- When I asked how did they think the videos were ordered all of them said they were just randomly placed. The important thing is that they really didn’t care, they felt comfortable just by exploring through the canvas.
- They all found the way to filter the videos on the canvas by category (horror, drama, documentary, etc.)
- The two users who opened the detailed view of the video ended up buying the full movie without any problem during this flow.
At the end of this first round of testing, we were very happy. The problems that we found were not hard to fix, like the sound or the loop on the trailer. The important thing was that the navigation was pleasing, they felt impressed by the way they interacted with the canvas, and they didn’t really care about the ordering. We felt relieved; we had invested a lot of effort in this first version, and we were worried they might refuse it.
THE SECOND ROUND OF TESTING
For the second round, we decided to do the following:
- Turn the sound off by default on the canvas.
- Add a general button (bottom right corner) for turning off the action of auto-playing the videos on the canvas.
- Trailers wouldn’t loop anymore, once ended we’d show two options: one for playing the trailer again and one for going to the detailed view.
- We added a tooltip to each element on the bottom right corner to see if this time users understand their function.
- Since the categories inside the active element are clickable, users assumed the rest of the video wasn’t clickable, and they never got to open the detailed view. So we decided to take the categories out of the container and see if this helped.
This time, we decided to recruit sports fans and show them a Fan Zone with videos of a rugby team (replays, interviews, pre-match videos, etc.)
This is what went well:
- Having the sound off by default and the trailers reproducing only once reduced the users’ frustration a lot. It was the right decision to make.
- The screen at the end of the video with the two options was very helpful, they all found the way to the detailed view this time. I assumed the floating categories outside the video were helpful as well.
- They all liked the way they interacted with the canvas.
This is what went wrong:
- The elements on the bottom right corner are completely out of sight. They never pay attention to them because they are entirely focused on the canvas.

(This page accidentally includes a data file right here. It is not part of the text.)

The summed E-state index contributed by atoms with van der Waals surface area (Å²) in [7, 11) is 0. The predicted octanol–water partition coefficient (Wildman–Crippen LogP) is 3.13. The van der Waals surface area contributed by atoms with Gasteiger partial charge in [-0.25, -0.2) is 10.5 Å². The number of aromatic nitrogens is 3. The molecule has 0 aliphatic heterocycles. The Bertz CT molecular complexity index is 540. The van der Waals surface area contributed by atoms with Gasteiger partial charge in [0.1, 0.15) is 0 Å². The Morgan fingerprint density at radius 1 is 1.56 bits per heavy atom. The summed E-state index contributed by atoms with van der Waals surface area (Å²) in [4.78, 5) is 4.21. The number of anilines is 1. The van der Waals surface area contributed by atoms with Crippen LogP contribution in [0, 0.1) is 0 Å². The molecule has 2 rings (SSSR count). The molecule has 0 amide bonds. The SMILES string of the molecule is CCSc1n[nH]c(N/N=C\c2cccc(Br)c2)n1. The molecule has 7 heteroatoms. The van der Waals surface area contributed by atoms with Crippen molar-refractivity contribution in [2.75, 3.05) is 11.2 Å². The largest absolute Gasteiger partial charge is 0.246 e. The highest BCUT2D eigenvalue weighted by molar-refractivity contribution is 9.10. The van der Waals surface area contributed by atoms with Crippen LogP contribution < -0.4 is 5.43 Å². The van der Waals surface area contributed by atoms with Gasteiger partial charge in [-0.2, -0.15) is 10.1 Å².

- This time, the ordering of the videos was extremely important to them, and they felt very frustrated by not knowing how to find the most recent video and the one before that one and so on.
After the second round of testing, we were confused. We fixed most of the usability issues found during the first round, but the fact that they wanted the videos ordered in some way was very problematic. The essence of the Fan Zone was that they could browse freely trough a canvas, changing the layout from a grid to a timeline would be weird and this “bubble effect” wouldn’t be possible to accomplish anymore.
There were two things we changed for this study: the user profile and the content. We switched from a general profile to and specific one (sports fans) and from movies to rugby games. So, what made the difference?
THE THIRD ROUND
The company was pivoting into a more specific market: sports fans. So it was important for the Fan Zone to work with sports content. I was starting to assume that the content dictated the fact of whether the videos should have an order or not, which would “kill” our “star product,” but I could be wrong.
So we decided to recruit regular users (not sports fans) this time and show them sports content. We only added one more feature: a couple of onboarding screens. These screens would explain how the videos are ordered, which by the way, is through a spiral (from the center outwards), and since they would never be able to navigate chronologically through this disposition we also added “previous” and “next” buttons. Lastly, we introduced the “sound,” “autoplay” and “most recent” buttons through this onboarding.
I know, this was a long shot, and as a UX designer, I thought this was only the proof that the product should change instead of educating the user of how to use it. But we were too attached to the positive feedback we got initially. We had to give it a try.
It was all about the content. Even “regular” users felt weird navigating in the grid and started to look for a way to change the ordering of the videos. They talked about scenarios in which they would like to see the content chronologically ordered so they could browse through the most recent videos. They all mentioned a timeline view.
Also, no one paid attention to the onboarding, they all went through all the steps without reading the text. The “previous” and “next” buttons were not relevant to them. And since the ordering of the videos wasn’t clear, the “most recent” button was still very confusing.
At the beginning, they still talked positively about the interaction on the grid, but they needed something different.
The content changes the user’s mindset.
It was logical for them to feel comfortable with just filtering the grid by category (horror, comedy, drama, etc.) when exploring movies. The dates were not relevant to them in this scenario, at least not initially, but once the content changes so do their needs, and the Fan Zone was not a product that fulfilled the needs of users who browse through content in which dates are important.
At the end we decided to go with several layouts, content creators will decide how do their Fan Zones should look. The “grid layout” is only one of the options, recommended for those Fan Zones in which the ordering is not relevant.
Thanks for reading.